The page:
Childhood Virus AAV2 Linked to Acute Unexplained Hepatitis in New Study

A new study published in the journal Nature has found that a common childhood virus, adeno-associated virus type 2 (AAV2), is present in a range of different samples taken from children with acute unexplained hepatitis. The study was led by researchers at the University of Glasgow and analysed blood, stool and liver biopsies from 16 children in the US with severe hepatitis. AAV2 was detected in 93% of samples in patients with hepatitis, compared to only 3.5% of control participants. In addition, the scientists detected the existence of other viral infections among individuals with hepatitis.[0]

While AAVs are not considered pathogenic on their own, more research is needed to establish a direct causal link with the severe acute hepatitis. The results indicate that co-infections could lead to more severe hepatitis, particularly in susceptible young children whose immune systems did not receive their usual “training” from frequent exposure to pathogens during lockdowns.[1] Although adeno-associated virus infections can occur in individuals of all ages, the majority of cases are found in children between the ages of 1 and 5, with the average age of affected children being three years old.[2]

Since AAV2 is not considered pathogenic on its own, a direct causal link with the severe acute hepatitis has yet to be established. However, the study notes that children may be especially vulnerable to more severe hepatitis triggered by co-infections.[3] Health experts have been puzzled after over 1,000 children around the world were diagnosed with cases of hepatitis starting in 2021.[4] Almost 400 cases of hepatitis among children in the United States remain unexplained.[4] As per the Centers for Disease Control and Prevention, 22 youngsters underwent liver transplants, and 13 passed away.[4]

“The presence of the AAV2 virus is associated with unexplained hepatitis in children,” said Prof Emma Thomson, clinical professor and consultant in Infectious Diseases at the MRC-University of Glasgow Centre for Virus Research (CVR) and senior author of the study. “We were surprised by the fact that the infections we detected in these children were caused not by an unusual, emerging virus, but by common childhood viral pathogens,” said Dr Charles Chiu, professor of laboratory medicine and medicine at the University of California, San Francisco, and senior author of the paper.[5]

Chiu noted that the results also mirrored the findings of two concurrent studies conducted in the United Kingdom, which identified the same AAV2 strain.[6] Although the clusters of acute severe hepatitis in children have decreased in recent times, Chiu advised that the most effective measure to prevent such an unexpected event is by practicing frequent hand washing and staying at home when feeling unwell. Although there has been a decrease in the number of acute severe hepatitis cases in children, Chiu suggests that the most effective way to safeguard children from this condition in the future is by promoting good hand hygiene and encouraging sick individuals to stay home, which can help prevent the spread of common childhood infections.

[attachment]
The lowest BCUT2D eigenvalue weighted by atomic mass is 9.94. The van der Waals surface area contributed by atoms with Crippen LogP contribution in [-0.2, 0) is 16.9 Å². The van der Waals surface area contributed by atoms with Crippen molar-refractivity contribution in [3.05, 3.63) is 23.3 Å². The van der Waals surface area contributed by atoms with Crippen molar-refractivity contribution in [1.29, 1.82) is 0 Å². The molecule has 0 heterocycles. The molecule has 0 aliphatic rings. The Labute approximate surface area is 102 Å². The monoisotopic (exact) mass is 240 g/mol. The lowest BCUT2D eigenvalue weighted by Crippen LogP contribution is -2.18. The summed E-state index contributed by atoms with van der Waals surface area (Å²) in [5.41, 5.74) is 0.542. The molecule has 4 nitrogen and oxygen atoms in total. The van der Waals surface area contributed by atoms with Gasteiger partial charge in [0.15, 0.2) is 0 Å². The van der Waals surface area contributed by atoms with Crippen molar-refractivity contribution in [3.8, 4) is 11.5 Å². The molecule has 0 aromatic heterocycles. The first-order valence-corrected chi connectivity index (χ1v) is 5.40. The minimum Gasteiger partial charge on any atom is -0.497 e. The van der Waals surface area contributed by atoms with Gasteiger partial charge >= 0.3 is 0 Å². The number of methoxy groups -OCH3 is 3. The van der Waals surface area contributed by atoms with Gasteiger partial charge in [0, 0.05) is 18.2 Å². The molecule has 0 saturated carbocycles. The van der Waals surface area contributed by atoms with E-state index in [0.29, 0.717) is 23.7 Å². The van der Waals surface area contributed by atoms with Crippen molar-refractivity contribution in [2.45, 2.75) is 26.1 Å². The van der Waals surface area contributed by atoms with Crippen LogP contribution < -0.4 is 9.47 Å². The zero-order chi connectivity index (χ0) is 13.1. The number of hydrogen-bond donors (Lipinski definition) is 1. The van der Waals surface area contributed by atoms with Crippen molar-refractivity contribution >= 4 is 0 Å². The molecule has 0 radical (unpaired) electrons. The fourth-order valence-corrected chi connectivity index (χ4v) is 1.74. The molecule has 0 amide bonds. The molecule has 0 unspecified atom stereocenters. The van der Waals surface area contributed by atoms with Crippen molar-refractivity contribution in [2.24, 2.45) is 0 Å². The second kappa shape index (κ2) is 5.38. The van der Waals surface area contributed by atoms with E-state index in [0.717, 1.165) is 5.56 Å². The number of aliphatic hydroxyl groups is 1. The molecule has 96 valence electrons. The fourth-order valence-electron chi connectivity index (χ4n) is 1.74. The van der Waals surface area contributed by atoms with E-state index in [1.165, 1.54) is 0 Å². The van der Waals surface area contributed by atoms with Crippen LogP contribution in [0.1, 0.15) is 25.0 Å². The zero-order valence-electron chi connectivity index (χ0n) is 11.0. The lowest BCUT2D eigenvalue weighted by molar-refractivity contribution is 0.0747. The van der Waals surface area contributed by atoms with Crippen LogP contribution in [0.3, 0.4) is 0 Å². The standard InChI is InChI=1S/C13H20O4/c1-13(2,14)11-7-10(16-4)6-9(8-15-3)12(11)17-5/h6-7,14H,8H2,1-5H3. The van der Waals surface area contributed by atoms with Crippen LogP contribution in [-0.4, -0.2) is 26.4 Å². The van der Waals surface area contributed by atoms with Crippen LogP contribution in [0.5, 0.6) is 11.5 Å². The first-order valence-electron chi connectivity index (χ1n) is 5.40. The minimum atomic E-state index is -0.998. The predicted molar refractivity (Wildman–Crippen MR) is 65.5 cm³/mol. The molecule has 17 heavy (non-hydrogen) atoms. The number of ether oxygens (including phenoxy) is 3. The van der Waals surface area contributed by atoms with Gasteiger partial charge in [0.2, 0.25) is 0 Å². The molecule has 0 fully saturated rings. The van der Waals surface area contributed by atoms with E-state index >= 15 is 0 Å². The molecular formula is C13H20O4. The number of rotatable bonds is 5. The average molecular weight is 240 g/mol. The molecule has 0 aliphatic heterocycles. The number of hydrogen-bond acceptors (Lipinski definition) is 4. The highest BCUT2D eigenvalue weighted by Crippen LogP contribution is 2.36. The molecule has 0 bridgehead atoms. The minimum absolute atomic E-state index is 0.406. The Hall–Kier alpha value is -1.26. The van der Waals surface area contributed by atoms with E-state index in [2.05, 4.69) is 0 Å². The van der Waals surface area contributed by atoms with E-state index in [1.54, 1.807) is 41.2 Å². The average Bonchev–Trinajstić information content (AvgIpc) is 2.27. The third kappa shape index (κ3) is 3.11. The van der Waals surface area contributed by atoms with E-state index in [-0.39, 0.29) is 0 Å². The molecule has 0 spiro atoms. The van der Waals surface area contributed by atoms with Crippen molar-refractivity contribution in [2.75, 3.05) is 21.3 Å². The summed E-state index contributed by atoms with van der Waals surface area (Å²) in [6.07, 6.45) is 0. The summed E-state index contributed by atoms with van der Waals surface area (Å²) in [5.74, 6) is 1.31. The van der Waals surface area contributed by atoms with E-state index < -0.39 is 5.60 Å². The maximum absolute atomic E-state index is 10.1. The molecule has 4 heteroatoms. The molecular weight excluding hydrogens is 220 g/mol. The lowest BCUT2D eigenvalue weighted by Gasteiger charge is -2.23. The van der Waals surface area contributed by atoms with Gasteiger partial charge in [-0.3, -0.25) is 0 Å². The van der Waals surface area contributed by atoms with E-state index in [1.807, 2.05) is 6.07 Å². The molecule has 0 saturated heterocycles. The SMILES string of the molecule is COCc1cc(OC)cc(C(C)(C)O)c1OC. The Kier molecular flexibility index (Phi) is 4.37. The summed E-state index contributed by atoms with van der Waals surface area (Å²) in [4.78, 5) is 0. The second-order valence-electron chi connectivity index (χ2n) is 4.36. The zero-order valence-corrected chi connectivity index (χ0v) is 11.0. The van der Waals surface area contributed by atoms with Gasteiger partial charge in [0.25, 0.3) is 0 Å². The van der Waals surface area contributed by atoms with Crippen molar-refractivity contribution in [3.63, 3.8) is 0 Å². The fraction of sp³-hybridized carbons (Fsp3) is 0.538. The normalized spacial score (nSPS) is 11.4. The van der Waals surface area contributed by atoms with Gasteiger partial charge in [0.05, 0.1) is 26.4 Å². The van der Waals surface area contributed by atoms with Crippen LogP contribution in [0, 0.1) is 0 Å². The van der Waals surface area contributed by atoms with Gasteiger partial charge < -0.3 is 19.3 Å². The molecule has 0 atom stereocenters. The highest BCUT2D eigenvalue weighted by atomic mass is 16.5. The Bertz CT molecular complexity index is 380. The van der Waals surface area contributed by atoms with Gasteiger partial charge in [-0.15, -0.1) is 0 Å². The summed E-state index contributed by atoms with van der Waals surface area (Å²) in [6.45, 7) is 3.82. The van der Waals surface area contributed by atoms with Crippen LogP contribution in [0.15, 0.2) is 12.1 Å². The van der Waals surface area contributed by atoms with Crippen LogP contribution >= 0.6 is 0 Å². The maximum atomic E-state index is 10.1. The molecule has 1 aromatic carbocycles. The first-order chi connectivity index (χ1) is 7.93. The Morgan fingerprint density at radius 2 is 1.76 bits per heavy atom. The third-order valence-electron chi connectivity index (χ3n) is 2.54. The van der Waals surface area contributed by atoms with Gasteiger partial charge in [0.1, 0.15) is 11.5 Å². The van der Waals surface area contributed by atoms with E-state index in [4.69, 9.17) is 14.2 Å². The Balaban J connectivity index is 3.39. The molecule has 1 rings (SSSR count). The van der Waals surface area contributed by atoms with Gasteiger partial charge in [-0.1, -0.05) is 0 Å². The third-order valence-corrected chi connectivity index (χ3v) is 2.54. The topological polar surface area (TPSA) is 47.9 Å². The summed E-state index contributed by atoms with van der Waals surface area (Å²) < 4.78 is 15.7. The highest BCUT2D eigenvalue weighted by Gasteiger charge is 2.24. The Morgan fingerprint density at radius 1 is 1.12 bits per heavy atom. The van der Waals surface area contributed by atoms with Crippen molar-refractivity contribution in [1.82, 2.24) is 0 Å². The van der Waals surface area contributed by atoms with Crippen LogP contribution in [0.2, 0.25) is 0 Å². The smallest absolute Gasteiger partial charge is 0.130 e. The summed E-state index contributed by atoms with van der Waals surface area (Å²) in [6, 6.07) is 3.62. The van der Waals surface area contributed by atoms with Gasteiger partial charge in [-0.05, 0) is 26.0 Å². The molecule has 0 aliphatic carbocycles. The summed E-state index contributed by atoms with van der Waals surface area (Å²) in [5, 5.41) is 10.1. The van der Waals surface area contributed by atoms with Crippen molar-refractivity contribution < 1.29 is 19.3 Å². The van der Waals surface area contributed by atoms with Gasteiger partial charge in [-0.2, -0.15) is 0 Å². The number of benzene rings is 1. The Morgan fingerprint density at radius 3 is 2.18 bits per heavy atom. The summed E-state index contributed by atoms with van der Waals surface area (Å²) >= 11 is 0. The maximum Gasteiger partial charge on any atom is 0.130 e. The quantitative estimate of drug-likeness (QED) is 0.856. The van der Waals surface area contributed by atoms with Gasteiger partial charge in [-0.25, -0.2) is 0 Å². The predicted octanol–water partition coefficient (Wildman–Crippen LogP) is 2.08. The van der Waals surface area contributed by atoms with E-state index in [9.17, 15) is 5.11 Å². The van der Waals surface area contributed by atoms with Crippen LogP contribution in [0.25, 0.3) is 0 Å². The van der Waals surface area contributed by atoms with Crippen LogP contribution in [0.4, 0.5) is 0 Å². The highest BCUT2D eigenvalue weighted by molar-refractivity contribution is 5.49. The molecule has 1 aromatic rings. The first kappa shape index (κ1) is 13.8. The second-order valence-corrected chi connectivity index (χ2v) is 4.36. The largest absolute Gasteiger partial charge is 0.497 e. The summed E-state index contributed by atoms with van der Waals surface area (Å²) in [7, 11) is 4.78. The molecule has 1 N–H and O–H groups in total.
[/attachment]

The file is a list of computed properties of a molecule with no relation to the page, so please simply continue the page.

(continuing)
In October 2021, the initial instances of the hepatitis outbreak were documented in Alabama.[7] Despite testing negative for the prevalent hepatitis A, B and C viruses, five children had severe liver diseases, including liver failure. As per the CDC, they were diagnosed with adenovirus, a prevalent virus that usually results in symptoms similar to cold and flu, and in rare cases, can also lead to stomach and intestinal issues.[8] Children who had returned to school were more susceptible to these severe infections, leading researchers to speculate that the outbreak was related to COVID-19 related school and daycare closures and social restrictions.[9]

0. “Common viruses may be reason for hepatitis cases in children, researchers find” Sky News, 31 Mar. 2023,

1. “Severe hepatitis outbreak linked to common viruses”, 30 Mar. 2023,

2. “Almost 93% Of Pediatric Hepatitis Cases Found To Share A Common Factor” Revyuh, 30 Mar. 2023,

3. “Severe hepatitis outbreak linked to common childhood viruses” Medical Xpress, 30 Mar. 2023,

4. “Scientists Discover Possible Cause Of Mysterious Liver Disease In Children” iHeartRadio, 31 Mar. 2023,

5. “Research points to common infections as cause of liver disease outbreak in kids” KAKE, 31 Mar. 2023,

6. “New Clues to Recent Hepatitis Outbreak in Kids” The Killeen Daily Herald, 31 Mar. 2023,

7. “Studies Shed Light On Rare Hepatitis That Sickened CT Children”, 31 Mar. 2023,

8. “Studies Shed Light On Puzzling Severe Hepatitis Outbreak In Young Kids” Patch, 31 Mar. 2023,

9. “What's causing the surge of hepatitis in young children?” KPVI News 6, 30 Mar. 2023,

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